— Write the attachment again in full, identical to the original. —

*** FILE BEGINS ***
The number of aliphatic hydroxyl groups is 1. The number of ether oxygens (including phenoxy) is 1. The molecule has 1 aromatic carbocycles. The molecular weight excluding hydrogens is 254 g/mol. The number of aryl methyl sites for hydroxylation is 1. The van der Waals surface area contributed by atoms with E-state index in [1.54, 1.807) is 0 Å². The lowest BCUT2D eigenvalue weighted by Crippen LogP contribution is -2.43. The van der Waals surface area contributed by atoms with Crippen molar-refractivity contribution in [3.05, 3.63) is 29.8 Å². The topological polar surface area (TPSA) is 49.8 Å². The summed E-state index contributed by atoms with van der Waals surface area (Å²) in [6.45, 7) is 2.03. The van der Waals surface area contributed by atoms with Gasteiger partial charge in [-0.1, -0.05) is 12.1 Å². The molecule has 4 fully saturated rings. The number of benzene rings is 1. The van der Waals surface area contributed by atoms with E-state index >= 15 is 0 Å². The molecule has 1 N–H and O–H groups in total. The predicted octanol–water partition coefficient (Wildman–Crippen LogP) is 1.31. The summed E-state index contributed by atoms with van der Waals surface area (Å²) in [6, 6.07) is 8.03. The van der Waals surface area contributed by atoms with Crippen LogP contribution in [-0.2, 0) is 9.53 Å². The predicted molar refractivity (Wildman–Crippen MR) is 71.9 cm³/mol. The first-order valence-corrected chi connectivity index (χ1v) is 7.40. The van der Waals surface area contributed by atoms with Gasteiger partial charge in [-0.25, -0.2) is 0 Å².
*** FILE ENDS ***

The number of aliphatic hydroxyl groups is 1. The number of ether oxygens (including phenoxy) is 1. The molecule has 1 aromatic carbocycles. The molecular weight excluding hydrogens is 254 g/mol. The number of aryl methyl sites for hydroxylation is 1. The van der Waals surface area contributed by atoms with E-state index in [1.54, 1.807) is 0 Å². The lowest BCUT2D eigenvalue weighted by Crippen LogP contribution is -2.43. The van der Waals surface area contributed by atoms with Crippen molar-refractivity contribution in [3.05, 3.63) is 29.8 Å². The topological polar surface area (TPSA) is 49.8 Å². The summed E-state index contributed by atoms with van der Waals surface area (Å²) in [6.45, 7) is 2.03. The van der Waals surface area contributed by atoms with Gasteiger partial charge in [-0.1, -0.05) is 12.1 Å². The molecule has 4 fully saturated rings. The number of benzene rings is 1. The van der Waals surface area contributed by atoms with E-state index >= 15 is 0 Å². The molecule has 1 N–H and O–H groups in total. The predicted octanol–water partition coefficient (Wildman–Crippen LogP) is 1.31. The summed E-state index contributed by atoms with van der Waals surface area (Å²) in [6, 6.07) is 8.03. The van der Waals surface area contributed by atoms with Crippen LogP contribution in [-0.2, 0) is 9.53 Å². The predicted molar refractivity (Wildman–Crippen MR) is 71.9 cm³/mol. The first-order valence-corrected chi connectivity index (χ1v) is 7.40. The van der Waals surface area contributed by atoms with Gasteiger partial charge in [-0.25, -0.2) is 0 Å².